116 Lecture 8.S10

116 Lecture 8.S10 - CBNS 116 Lecture 8 - Brainstem II:...

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CBNS 116 Lecture 8 - Brainstem II: Internal structures, reticular formation, “juice machines”, and blood supply Lecture notes by Todd Fiacco ASSIGNMENT: Read Nolte Chapter 11: “Organization of the brainstem”. FOR NEXT LECTURE: Read Nolte Chapter 12: “Cranial nerves and their nuclei”. Note that Nolte covers the cranial nerves for special senses in separate chapters; these I have condensed considerably in the lecture notes and have not assigned these chapters to read. TODAY'S LECTURE: The big picture : In this lecture we examine in more detail the brainstem structures and circuits that are tied closely to survival, which includes the reticular formation and “related structures”. The reticular formation is probably the most complicated single structure that you will learn about in this course. It is that part of the brainstem tegmentum gray matter that appears to be diffusely organized, not forming clearly demarcated nuclei using conventional staining methods. It’s cells receive information from a wide variety of sources, and also project to a large number of areas in both the brain and spinal cord. The cells of the reticular formation must receive inputs from numerous sources when you consider its multiple survival functions. These include control of alertness and attention, consciousness, autonomic reflexes, respiratory reflexes, pain modulation, and regulation of heart rate and blood pressure. As you will learn, the reticular formation is also involved in complex motor reflexes. Because of the role the reticular formation plays in autonomic reflexes, it is clear that this area must closely interact with parasympathetic cranial nerves (mainly IX & X), spinal sympathetic ganglia, and the hypothalamus. The “related structures” of the reticular formation include the central tegmental tract , periaqueductal gray , and the brainstem “juice machines”, specific areas within the reticular formation that produce and release specific neuromodulatory neurotransmitters that project widely throughout cerebral cortex. I. General organization of the reticular formation [slides 23 - 25]. Despite its diffuse nature, the reticular formation can be broken down into functional zones: A. The brainstem reticular formation can be divided into three longitudinal zones arranged in a medial to lateral sequence:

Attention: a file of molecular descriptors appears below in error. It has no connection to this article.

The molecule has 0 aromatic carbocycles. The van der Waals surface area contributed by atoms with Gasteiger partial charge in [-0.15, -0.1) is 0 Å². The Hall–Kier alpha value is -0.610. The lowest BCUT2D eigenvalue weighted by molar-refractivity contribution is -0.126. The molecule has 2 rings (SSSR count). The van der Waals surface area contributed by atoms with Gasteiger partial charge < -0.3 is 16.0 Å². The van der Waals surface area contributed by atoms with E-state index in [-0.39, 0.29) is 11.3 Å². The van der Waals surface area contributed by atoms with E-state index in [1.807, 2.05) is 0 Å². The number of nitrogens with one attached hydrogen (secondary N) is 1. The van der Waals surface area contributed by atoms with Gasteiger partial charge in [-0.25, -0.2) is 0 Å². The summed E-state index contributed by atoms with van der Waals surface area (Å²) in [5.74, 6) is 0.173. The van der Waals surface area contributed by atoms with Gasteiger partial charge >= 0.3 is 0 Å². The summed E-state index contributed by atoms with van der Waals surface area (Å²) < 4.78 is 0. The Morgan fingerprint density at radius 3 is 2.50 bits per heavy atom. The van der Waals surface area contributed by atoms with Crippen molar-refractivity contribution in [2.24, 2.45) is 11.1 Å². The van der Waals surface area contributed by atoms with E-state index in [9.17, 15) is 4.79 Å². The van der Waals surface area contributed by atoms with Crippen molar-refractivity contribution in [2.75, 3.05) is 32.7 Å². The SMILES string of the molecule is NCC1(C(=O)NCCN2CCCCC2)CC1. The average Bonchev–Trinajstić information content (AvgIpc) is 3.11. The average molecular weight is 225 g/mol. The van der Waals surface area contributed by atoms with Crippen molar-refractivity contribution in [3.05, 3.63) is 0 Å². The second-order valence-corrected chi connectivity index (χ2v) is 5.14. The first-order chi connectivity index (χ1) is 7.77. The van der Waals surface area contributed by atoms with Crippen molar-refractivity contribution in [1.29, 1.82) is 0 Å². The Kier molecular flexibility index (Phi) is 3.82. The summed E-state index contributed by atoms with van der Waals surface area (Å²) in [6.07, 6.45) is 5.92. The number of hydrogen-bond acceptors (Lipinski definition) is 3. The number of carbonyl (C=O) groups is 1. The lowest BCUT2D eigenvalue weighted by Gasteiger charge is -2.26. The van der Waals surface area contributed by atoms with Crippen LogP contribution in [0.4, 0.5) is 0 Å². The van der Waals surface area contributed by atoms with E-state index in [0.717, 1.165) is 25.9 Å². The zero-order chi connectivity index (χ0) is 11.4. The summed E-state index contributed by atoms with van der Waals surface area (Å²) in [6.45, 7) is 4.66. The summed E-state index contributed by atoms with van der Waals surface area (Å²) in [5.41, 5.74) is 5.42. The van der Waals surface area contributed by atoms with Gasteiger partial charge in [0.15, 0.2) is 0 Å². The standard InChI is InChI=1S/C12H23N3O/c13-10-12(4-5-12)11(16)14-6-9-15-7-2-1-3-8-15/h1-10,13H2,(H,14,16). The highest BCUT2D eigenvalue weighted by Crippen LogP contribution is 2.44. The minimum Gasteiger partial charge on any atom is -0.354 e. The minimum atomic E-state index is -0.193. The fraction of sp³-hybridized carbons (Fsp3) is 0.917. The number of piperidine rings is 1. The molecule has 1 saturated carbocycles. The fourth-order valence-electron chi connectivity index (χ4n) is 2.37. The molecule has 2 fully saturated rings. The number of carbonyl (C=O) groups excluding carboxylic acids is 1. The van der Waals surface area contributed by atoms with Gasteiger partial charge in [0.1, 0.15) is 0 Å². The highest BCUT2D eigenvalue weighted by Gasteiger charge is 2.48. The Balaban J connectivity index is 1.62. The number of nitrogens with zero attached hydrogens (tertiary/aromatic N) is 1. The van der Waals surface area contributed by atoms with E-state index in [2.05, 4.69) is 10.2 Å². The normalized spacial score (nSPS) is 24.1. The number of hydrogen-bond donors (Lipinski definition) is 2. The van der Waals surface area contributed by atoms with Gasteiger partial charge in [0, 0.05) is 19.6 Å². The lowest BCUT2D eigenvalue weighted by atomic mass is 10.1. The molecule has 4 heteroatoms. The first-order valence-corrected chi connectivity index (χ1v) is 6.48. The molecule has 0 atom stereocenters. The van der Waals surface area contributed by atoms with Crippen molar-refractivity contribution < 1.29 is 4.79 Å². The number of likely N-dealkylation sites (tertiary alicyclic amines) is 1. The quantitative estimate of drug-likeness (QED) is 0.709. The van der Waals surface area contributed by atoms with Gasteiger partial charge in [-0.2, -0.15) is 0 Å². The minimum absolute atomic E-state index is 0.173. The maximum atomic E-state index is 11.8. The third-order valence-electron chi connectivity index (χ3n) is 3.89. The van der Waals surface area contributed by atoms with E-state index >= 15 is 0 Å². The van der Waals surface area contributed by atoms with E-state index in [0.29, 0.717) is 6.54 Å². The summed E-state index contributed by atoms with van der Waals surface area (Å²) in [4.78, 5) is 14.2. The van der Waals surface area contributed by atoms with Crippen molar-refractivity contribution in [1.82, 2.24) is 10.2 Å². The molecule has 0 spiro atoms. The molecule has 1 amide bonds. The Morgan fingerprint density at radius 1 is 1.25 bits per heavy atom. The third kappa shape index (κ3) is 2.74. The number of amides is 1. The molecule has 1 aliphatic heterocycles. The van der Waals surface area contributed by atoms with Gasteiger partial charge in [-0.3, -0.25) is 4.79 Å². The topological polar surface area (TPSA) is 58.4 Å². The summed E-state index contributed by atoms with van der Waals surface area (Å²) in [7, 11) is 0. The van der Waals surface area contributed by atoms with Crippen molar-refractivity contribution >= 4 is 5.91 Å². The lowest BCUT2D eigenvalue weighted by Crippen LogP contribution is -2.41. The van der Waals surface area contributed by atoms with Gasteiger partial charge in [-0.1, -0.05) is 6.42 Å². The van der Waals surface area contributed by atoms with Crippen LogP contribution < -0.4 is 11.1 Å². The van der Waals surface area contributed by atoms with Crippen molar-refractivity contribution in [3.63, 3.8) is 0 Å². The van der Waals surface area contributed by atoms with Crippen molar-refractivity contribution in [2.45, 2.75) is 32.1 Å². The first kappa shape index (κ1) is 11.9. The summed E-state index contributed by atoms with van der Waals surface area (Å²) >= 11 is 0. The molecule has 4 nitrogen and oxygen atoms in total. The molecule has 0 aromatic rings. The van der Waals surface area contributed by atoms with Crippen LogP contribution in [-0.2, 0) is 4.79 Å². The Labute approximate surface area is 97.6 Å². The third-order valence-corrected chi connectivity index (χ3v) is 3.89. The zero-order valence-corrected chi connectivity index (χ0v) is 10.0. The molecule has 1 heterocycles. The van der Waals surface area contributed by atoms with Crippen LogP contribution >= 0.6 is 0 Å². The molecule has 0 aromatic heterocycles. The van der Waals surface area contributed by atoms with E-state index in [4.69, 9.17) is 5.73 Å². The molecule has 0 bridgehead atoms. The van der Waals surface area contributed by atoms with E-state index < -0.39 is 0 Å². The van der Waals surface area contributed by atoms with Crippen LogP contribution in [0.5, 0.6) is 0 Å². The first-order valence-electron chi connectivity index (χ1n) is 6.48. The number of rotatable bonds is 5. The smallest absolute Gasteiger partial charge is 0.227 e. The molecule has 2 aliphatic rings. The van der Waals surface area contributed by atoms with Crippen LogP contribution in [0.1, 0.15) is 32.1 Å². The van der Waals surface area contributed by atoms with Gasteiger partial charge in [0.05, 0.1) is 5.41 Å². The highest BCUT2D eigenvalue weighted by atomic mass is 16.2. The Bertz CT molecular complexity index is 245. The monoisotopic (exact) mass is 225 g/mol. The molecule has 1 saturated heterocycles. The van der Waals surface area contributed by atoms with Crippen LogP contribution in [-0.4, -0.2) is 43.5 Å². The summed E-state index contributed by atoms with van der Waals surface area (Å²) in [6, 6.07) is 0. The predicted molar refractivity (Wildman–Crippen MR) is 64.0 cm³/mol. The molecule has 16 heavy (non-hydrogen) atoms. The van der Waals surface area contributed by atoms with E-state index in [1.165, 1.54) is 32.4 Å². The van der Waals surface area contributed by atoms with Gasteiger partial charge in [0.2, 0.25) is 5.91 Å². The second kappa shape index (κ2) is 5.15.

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1) The raphe nuclei (from the Greek rhaphe , meaning “seam”), are small nuclei that closely “hug” the midline seam of the brainstem. These cells produce and release serotonin and are therefore one of the widespread projecting neurotransmitter systems of the brainstem; 2) The medial zone , the source of most long ascending and descending projections from the reticular formation; 3) The lateral zone
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This note was uploaded on 10/31/2010 for the course CBNS 116 taught by Professor Todda.fiacco during the Spring '10 term at UC Riverside.

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116 Lecture 8.S10 - CBNS 116 Lecture 8 - Brainstem II:...

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